Congenital disorders of glycosylation (CDG): Quo vadis?

Romain Péanne, Pascale de Lonlay, François Foulquier, Uwe Kornak, Dirk J. Lefeber, Eva Morava, Belén Pérez, Nathalie Seta, Christian Thiel, Emile Van Schaftingen, Gert Matthijs, Jaak Jaeken

Research output: Contribution to journalReview article

64 Scopus citations

Abstract

The survey summarizes in its first part the current status of knowledge on the Congenital Disorders of Glycosylation (CDG) with regard to their phenotypic spectrum, diagnostic and therapeutic strategies, and pathophysiology. It documents the clinical and basic research activities, and efforts to involve patients and their families. In the second part, it tries to look into the future of CDG. More specific biomarkers are needed for fast CDG diagnosis and treatment monitoring. Whole genome sequencing will play an increasingly important role in the molecular diagnosis of unsolved CDG. Epigenetic defects are expected to join the rapidly expanding genetic and allelic heterogeneity of the CDG family. Novel treatments are urgently needed particularly for PMM2-CDG, the most prevalent CDG. Patient services such as apps should be developed e.g. to document the natural history and monitor treatment. Networking (EURO-CDG, the European Reference Networks (MetabERN)) is an efficient tool to disseminate knowledge and boost collaboration at all levels. The final goal is of course to improve the quality of life of the patients and their families.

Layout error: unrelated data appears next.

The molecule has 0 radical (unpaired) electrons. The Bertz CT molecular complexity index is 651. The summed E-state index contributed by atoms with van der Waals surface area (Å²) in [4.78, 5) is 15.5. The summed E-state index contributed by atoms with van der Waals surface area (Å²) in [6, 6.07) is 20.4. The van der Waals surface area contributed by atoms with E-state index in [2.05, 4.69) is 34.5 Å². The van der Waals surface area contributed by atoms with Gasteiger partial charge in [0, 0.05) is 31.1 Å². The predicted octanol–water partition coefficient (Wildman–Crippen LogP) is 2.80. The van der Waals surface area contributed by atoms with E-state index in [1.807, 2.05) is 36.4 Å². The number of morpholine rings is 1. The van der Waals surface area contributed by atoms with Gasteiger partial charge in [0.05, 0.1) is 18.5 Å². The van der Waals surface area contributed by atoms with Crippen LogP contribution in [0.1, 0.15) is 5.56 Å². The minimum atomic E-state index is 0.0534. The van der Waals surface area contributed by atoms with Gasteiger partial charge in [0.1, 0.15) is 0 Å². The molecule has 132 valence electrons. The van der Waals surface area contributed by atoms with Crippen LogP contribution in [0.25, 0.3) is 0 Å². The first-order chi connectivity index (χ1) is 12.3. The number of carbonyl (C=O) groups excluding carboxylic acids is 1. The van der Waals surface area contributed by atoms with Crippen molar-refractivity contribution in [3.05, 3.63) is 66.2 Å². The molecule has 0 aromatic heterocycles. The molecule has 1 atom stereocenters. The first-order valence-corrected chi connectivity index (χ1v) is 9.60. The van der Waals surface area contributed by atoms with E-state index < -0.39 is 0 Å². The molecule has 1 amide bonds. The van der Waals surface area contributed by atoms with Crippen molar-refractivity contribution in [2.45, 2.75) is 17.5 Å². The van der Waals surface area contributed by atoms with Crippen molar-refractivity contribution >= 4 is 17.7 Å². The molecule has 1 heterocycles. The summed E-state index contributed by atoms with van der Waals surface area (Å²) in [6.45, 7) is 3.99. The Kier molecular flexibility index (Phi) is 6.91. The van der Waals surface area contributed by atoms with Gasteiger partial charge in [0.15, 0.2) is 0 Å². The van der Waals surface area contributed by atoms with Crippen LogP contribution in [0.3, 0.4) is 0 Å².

Original languageEnglish (US)
Pages (from-to)643-663
Number of pages21
JournalEuropean Journal of Medical Genetics
Volume61
Issue number11
DOIs
StatePublished - Nov 2018

ASJC Scopus subject areas

  • Genetics
  • Genetics(clinical)

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    Péanne, R., de Lonlay, P., Foulquier, F., Kornak, U., Lefeber, D. J., Morava, E., Pérez, B., Seta, N., Thiel, C., Van Schaftingen, E., Matthijs, G., & Jaeken, J. (2018). Congenital disorders of glycosylation (CDG): Quo vadis? European Journal of Medical Genetics, 61(11), 643-663. https://doi.org/10.1016/j.ejmg.2017.10.012